Gong Gong says

This is a posthumous blog of our father's (Lim Kok Ann) life. When our father passed away on 8 March 2003, he left behind an unpublished autobiography. We'd like to celebrate his life by sharing his autobiography through this blog.

"I have dredged these anecdotes from memory just to pass the time; if they amuse my grandchildren their purpose will have been served; if they provide any instruction, it will be a happy coincidence; that they are disjointed is probably to be expected.

Aurora was the name of my grandfather’s house in Kulangsu.   Amoy, where I spent the first five or six years of my life.   I still have vivid memories of events that took place when I was barely three years old.

Lim Kok Ann
October 1996"

Sunday, August 10, 2008

2:8 War with Japan

Chong Eu and I had been making our contribution to the British war effort by giving talks for the British Ministry of Information on the Chinese war effort which was keeping the Japanese busy - so the British thought - thus saving the British from unwelcomed distractions in the Far East. Using material supplied by the China Campaign Committee we gave talks all over the place. and it was not with a little pride, that I referred to “My Uncle Dr. Robert Lim, the Surgeon General of the Chinese Army Red Cross.”

When Madame Chiang Kai Shek went to Washington to appeal for help for China’s war against Japan - “Our war against Japan is also your war,” she said - she was told that that might be so, but look where the aid-money America had given China in the past went to. Finally, it was agreed that the Americans would not give military aid as that might upset the Japanese, but help could be given for humanitarian purposes, for example, the Red Cross in China. Moreover, to ensure that the money given was applied properly, the money given would be channelled through Dr. Robert Lim whom they knew of as a Rockefeller Foundation appointee and whom they trusted. Generalissimo Chiang Kai Shek made Robert Lim the Surgeon-General of the Chinese Red Cross, quite an innovation in China, for until then, medical aid for the wounded Chinese soldiers had a low priority.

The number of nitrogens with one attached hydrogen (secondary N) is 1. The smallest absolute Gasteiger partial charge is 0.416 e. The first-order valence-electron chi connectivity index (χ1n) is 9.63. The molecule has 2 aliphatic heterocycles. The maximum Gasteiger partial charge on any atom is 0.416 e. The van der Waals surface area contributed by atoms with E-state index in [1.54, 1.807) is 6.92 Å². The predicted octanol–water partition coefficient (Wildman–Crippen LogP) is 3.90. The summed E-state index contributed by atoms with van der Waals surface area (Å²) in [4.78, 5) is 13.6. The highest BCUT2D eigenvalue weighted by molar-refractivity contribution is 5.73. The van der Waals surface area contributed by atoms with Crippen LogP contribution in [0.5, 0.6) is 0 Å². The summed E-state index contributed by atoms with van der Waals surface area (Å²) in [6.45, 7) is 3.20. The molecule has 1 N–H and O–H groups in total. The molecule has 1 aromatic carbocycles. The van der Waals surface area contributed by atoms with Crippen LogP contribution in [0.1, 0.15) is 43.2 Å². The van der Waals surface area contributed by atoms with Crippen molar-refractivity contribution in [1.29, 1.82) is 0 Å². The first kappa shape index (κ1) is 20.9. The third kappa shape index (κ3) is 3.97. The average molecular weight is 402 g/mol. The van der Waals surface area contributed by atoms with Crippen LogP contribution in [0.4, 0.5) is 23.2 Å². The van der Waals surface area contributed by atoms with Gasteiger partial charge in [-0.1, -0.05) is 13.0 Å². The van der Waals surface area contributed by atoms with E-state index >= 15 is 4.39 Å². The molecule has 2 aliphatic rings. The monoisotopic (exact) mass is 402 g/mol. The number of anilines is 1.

Stella says: This shows that the American's trusted Robert Lim 's integrity. My father used to relate that in Chiang Kai Shek's army, it was almnost routine for generals and commanders to enrich themselves at the expense of the troops, stripping off and selling all the materials and supplies. But when Robert Lim left his post of Surgeon General of the Red Cross, every ambulance under his command was left with a full complement of spareparts, tires and battery. Robert himself was almost penniless... but his friends and admirers in America get him the job as Professor in Chicago, so he could start a new life in America with his family .. and there they remain to this day!

When in the winter of 1941, Japan thought it was time to launch her own deep-laid plans for expansion, and on December 7, struck at Pearl Harbour (Tora, Tora, Tora), the talks Chong Eu and I gave had a greater urgency. When asked if the Japanese could take Singapore, I confidently claimed that Fortress Singapore could hold-out indefinitely. I pointed out that a land invasion through the jungles of Malaya was not practical, for the invaders would be bombed all the way down the Malay Peninsula. I did not know that the British had few serviceable planes in the area, and that the Japanese would use bicycles to by-pass attempts to set up blockades. According to Churchill’s Memoirs he was just as surprised as I was that Singapore was unable to hold out for long.

Footnote: Tora, Tora, Tora’, Japanese for ‘Tiger, Tiger, Tiger’, was the code-word radioed back by the attacking bombers at Pearl Harbour to report that complete surprise had been achieved.


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